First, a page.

Transfer Protocol (FTP)[19] to host v, there will be much more packets from a to v than

those from v to a. Uploading file to an FTP server is a normal behavior but the number of

unmatched inbound packets is very high in this case.

Therefore, it is more appropriate to use flow-level quantities (instead of packet-level

quantities) as features for network anomaly detection. As in the above FTP case, when a

TCP connection is established, all packets on one direction constitute one flow and packets

on the reverse direction constitute another flow. No matter how many packets are sent on

each direction, there are only one inbound flow and only one outbound flow. They match

in IP addresses and port numbers. Therefore, we call the number of unmatched inbound

flows as a two-way matching feature.

Two-way matching features are shown to be effective indicators of network anomalies

[20].3 However, extraction of two-way matching features at high-speed edge routers is not

an easy task. We will address this issue in Sections 3.4 and 3.5.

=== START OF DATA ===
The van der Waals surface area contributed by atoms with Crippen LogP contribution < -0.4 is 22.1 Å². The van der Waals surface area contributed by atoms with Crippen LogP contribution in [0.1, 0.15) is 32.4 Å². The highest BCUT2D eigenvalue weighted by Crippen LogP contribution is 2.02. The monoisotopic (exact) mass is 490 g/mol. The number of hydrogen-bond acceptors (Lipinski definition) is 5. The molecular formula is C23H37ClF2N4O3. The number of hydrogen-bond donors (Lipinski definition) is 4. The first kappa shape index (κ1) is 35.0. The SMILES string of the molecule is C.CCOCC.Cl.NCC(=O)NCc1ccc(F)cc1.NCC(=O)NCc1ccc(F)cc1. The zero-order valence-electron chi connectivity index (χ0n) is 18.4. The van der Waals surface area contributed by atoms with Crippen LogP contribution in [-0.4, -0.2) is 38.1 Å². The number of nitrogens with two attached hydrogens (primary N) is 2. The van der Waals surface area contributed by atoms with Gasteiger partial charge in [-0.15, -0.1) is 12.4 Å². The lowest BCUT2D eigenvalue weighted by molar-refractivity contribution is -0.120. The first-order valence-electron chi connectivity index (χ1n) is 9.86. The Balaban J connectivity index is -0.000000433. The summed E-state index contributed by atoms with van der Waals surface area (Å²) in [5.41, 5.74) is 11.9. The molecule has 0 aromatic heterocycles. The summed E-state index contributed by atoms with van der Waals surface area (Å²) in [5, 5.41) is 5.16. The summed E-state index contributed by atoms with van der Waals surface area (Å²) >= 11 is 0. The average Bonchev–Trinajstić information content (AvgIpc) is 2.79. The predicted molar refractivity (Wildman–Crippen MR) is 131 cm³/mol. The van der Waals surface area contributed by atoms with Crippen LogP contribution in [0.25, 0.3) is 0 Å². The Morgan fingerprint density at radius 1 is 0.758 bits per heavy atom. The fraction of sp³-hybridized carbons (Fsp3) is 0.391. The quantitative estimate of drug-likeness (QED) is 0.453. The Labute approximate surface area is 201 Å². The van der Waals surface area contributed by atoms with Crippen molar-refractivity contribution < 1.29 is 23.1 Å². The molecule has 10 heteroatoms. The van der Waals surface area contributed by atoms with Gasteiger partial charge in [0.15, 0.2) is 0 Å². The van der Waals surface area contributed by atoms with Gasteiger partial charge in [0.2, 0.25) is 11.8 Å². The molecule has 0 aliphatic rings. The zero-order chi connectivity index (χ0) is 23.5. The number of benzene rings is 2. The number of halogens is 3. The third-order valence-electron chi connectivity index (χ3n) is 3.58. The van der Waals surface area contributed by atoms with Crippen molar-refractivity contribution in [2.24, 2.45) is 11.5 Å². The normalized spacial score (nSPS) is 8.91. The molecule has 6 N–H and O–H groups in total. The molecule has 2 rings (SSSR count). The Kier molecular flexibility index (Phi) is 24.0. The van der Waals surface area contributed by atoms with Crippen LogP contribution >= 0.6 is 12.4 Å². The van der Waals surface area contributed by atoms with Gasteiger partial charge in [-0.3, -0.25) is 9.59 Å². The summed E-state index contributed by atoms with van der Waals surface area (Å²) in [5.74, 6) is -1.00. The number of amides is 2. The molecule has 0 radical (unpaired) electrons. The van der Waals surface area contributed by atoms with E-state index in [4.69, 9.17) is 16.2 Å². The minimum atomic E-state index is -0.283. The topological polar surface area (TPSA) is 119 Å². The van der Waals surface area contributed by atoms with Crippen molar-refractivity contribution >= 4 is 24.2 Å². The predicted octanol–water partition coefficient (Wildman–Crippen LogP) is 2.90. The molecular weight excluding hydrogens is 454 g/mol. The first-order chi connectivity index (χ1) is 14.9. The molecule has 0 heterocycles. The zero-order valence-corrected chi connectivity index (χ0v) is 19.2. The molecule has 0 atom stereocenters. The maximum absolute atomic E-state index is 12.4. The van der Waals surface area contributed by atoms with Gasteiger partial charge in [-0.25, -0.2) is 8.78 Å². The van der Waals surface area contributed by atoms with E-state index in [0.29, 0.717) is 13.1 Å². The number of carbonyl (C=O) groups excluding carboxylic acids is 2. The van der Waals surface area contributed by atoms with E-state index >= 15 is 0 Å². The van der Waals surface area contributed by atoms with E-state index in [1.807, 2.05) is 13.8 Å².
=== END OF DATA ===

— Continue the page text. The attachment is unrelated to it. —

Next, we define the two-way matching features.

3.3.2 Definition of Two-Way Matching Features

We first define three terms.

Definition 1. Signature is the information of interest, carried in traffic.

The exact definition of signature depends on the specific application targeted. For

example, to detect SYN flood DDoS attacks, we may use a 5-tuple signature


3 Two-way matching features are good indicators of DDoS attacks with spoofed source
IP addresses but are not good indicators of DDoS attacks with non-spoofed source IP
addresses.









DA, DP, sequence number> for inbound packets and
1> for outbound packets. We further define inbound -:iu,.al;, re as the signature extracted

from inbound packets and outbound -.:<,iI.l, re from outbound packets.

Definition 2. A flow is a set of the packets with the same -:i,..l;, re and the same

direction.

For example, a TCP connection between two ends generates two flows with different